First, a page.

STAN WILLIAMS: So, you’re starting from within. You’re not starting from without. Interesting. Because most of the people in this room — sorry for the generalization if it's not true, and perhaps I’m speaking just for myself — want to make films that are going to touch society, change the world, because we have a message, supposedly. But, you guys have just said is that is not how you first approach your films. Is that right?

DESTIN CRETTON: I thought like that for a long time. And this is just completely personal, it's my personality, but I get stressed out easily. I grew up on an island, Maui, where things are slow. Consequently, I get intimidated really easily and I can freeze. Like when I was going through college, I was operating under the idea that “I want to make movies that change the world!” That won’t change just one person, but that are going to go down in history as the thing that changed society. That pressure was way too much for this guy to handle, and it would paralyze my writing.

My first screenplay was… well, I will never show it to another human being, although my intentions were really wonderful. I wanted to write a screenplay that was going to be the commentary on the state of homelessness in America. And, I tried to write this thing. But it is so pretentious and so forced… that it was actually really depressing when I was done and when I started getting feedback. So, I quit for a while. Now, I write for myself. Like, I have no idea what other people are going to connect with. I have no idea what society needs in a story. But I do know the emotions and things that I’m going through in a certain period of my life...and for me, whether or not anyone else likes it, at least I’ll have gained something through the process -- I think.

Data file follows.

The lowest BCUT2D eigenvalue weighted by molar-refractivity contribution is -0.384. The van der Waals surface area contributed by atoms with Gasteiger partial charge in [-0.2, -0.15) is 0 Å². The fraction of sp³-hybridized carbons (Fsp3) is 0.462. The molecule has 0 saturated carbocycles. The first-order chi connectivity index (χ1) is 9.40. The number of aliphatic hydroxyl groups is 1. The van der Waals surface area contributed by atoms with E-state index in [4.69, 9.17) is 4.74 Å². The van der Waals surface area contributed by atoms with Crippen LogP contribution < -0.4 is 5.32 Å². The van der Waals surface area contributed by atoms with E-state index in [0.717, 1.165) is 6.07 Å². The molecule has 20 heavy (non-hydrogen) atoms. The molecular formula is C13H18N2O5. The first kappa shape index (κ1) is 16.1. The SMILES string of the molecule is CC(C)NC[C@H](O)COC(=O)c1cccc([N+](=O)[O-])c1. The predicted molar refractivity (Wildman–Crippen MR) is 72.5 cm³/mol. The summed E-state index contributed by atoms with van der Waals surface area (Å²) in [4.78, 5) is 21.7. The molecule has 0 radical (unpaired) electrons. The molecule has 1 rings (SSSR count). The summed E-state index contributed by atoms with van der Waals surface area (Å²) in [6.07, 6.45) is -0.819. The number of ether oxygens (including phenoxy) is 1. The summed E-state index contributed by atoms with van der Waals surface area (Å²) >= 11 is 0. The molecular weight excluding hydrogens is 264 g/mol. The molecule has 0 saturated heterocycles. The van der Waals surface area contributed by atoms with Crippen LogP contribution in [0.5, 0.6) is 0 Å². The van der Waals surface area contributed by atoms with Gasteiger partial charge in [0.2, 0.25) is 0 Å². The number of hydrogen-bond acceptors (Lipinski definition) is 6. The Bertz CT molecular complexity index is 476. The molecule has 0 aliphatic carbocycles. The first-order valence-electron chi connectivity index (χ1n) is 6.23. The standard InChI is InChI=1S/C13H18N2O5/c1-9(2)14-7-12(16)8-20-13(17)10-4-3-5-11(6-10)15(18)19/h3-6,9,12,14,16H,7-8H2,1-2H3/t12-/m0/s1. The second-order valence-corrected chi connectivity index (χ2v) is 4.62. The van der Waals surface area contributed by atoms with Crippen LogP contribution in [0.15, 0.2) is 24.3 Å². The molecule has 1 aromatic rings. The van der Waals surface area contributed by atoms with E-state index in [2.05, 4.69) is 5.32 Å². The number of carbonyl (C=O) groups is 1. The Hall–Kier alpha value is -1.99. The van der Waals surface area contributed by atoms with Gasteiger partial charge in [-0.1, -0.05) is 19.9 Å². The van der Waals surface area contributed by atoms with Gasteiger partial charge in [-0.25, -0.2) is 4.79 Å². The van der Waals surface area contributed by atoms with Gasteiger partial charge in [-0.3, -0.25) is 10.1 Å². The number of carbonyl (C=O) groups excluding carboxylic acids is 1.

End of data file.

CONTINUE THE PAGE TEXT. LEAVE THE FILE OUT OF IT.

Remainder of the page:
RYAN COOGLER: What you’re talking about here is how people are connecting with your films. It’s honesty. You’re being honest with yourself when you write, as oppose to going from the outside-in, e.g. your homelessness script. Now, you’re going from the inside-out. You’re being honest with yourself to the point where you make yourself cry when you write. You’re burying yourself into your script, through being specific and honest with yourself as an artist. Human beings [audiences] recognize honesty. They recognize when something is being truthful… in any language.